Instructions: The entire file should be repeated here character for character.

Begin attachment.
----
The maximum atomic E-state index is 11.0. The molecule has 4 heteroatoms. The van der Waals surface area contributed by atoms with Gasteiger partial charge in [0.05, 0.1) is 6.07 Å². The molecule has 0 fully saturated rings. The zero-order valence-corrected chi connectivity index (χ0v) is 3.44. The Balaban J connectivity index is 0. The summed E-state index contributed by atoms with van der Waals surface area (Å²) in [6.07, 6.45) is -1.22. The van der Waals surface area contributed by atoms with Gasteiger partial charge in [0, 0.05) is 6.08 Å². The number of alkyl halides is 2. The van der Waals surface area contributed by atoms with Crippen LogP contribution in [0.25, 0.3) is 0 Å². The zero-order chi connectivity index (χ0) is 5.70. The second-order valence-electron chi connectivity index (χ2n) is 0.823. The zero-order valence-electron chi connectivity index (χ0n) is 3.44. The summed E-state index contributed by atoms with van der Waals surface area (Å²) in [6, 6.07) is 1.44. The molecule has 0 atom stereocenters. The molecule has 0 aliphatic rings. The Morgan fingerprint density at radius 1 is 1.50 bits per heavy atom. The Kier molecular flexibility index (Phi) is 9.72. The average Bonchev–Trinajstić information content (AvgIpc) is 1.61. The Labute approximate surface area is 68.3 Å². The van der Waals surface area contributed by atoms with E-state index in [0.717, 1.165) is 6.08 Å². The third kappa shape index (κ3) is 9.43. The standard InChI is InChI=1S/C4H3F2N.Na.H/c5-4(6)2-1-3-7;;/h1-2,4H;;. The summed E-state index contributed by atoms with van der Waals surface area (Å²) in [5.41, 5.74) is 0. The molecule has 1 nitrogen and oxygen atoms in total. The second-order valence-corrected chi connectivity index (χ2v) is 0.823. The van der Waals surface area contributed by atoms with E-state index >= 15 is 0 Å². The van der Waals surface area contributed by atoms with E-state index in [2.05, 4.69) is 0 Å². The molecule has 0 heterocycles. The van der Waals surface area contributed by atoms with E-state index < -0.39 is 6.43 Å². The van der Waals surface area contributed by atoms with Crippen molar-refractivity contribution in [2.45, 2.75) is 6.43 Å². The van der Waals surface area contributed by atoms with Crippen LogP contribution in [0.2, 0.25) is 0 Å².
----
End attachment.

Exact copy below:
The maximum atomic E-state index is 11.0. The molecule has 4 heteroatoms. The van der Waals surface area contributed by atoms with Gasteiger partial charge in [0.05, 0.1) is 6.07 Å². The molecule has 0 fully saturated rings. The zero-order valence-corrected chi connectivity index (χ0v) is 3.44. The Balaban J connectivity index is 0. The summed E-state index contributed by atoms with van der Waals surface area (Å²) in [6.07, 6.45) is -1.22. The van der Waals surface area contributed by atoms with Gasteiger partial charge in [0, 0.05) is 6.08 Å². The number of alkyl halides is 2. The van der Waals surface area contributed by atoms with Crippen LogP contribution in [0.25, 0.3) is 0 Å². The zero-order chi connectivity index (χ0) is 5.70. The second-order valence-electron chi connectivity index (χ2n) is 0.823. The zero-order valence-electron chi connectivity index (χ0n) is 3.44. The summed E-state index contributed by atoms with van der Waals surface area (Å²) in [6, 6.07) is 1.44. The molecule has 0 atom stereocenters. The molecule has 0 aliphatic rings. The Morgan fingerprint density at radius 1 is 1.50 bits per heavy atom. The Kier molecular flexibility index (Phi) is 9.72. The average Bonchev–Trinajstić information content (AvgIpc) is 1.61. The Labute approximate surface area is 68.3 Å². The van der Waals surface area contributed by atoms with E-state index in [0.717, 1.165) is 6.08 Å². The third kappa shape index (κ3) is 9.43. The standard InChI is InChI=1S/C4H3F2N.Na.H/c5-4(6)2-1-3-7;;/h1-2,4H;;. The summed E-state index contributed by atoms with van der Waals surface area (Å²) in [5.41, 5.74) is 0. The molecule has 1 nitrogen and oxygen atoms in total. The second-order valence-corrected chi connectivity index (χ2v) is 0.823. The van der Waals surface area contributed by atoms with E-state index >= 15 is 0 Å². The van der Waals surface area contributed by atoms with E-state index in [2.05, 4.69) is 0 Å². The molecule has 0 heterocycles. The van der Waals surface area contributed by atoms with E-state index < -0.39 is 6.43 Å². The van der Waals surface area contributed by atoms with Crippen molar-refractivity contribution in [2.45, 2.75) is 6.43 Å². The van der Waals surface area contributed by atoms with Crippen LogP contribution in [0.2, 0.25) is 0 Å².